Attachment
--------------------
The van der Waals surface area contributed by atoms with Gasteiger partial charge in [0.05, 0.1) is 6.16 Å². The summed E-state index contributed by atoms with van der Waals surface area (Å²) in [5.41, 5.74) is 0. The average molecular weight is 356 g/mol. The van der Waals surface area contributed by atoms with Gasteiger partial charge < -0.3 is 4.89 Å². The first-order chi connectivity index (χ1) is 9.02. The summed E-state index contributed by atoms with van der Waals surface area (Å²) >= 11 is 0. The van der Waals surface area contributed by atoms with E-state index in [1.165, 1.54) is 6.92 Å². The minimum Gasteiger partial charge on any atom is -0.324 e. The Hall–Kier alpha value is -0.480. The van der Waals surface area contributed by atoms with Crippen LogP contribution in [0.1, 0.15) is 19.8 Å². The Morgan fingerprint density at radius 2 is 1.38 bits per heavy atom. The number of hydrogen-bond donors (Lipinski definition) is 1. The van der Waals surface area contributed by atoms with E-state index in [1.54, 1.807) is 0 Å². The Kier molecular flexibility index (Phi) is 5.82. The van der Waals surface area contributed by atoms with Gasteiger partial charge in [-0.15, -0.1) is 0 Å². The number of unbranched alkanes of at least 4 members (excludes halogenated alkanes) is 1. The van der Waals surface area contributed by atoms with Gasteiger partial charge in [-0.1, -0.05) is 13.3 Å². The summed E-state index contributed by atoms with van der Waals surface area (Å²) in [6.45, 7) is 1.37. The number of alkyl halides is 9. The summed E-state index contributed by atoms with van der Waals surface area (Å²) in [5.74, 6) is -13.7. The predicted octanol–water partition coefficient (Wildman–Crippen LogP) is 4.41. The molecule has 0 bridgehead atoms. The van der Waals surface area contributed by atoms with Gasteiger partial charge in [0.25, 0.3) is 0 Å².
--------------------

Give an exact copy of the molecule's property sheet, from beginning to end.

The van der Waals surface area contributed by atoms with Gasteiger partial charge in [0.05, 0.1) is 6.16 Å². The summed E-state index contributed by atoms with van der Waals surface area (Å²) in [5.41, 5.74) is 0. The average molecular weight is 356 g/mol. The van der Waals surface area contributed by atoms with Gasteiger partial charge < -0.3 is 4.89 Å². The first-order chi connectivity index (χ1) is 9.02. The summed E-state index contributed by atoms with van der Waals surface area (Å²) >= 11 is 0. The van der Waals surface area contributed by atoms with E-state index in [1.165, 1.54) is 6.92 Å². The minimum Gasteiger partial charge on any atom is -0.324 e. The Hall–Kier alpha value is -0.480. The van der Waals surface area contributed by atoms with Crippen LogP contribution in [0.1, 0.15) is 19.8 Å². The Morgan fingerprint density at radius 2 is 1.38 bits per heavy atom. The number of hydrogen-bond donors (Lipinski definition) is 1. The van der Waals surface area contributed by atoms with E-state index in [1.54, 1.807) is 0 Å². The Kier molecular flexibility index (Phi) is 5.82. The van der Waals surface area contributed by atoms with Gasteiger partial charge in [-0.15, -0.1) is 0 Å². The number of unbranched alkanes of at least 4 members (excludes halogenated alkanes) is 1. The van der Waals surface area contributed by atoms with Gasteiger partial charge in [-0.1, -0.05) is 13.3 Å². The summed E-state index contributed by atoms with van der Waals surface area (Å²) in [6.45, 7) is 1.37. The number of alkyl halides is 9. The summed E-state index contributed by atoms with van der Waals surface area (Å²) in [5.74, 6) is -13.7. The predicted octanol–water partition coefficient (Wildman–Crippen LogP) is 4.41. The molecule has 0 bridgehead atoms. The van der Waals surface area contributed by atoms with Gasteiger partial charge in [0.25, 0.3) is 0 Å².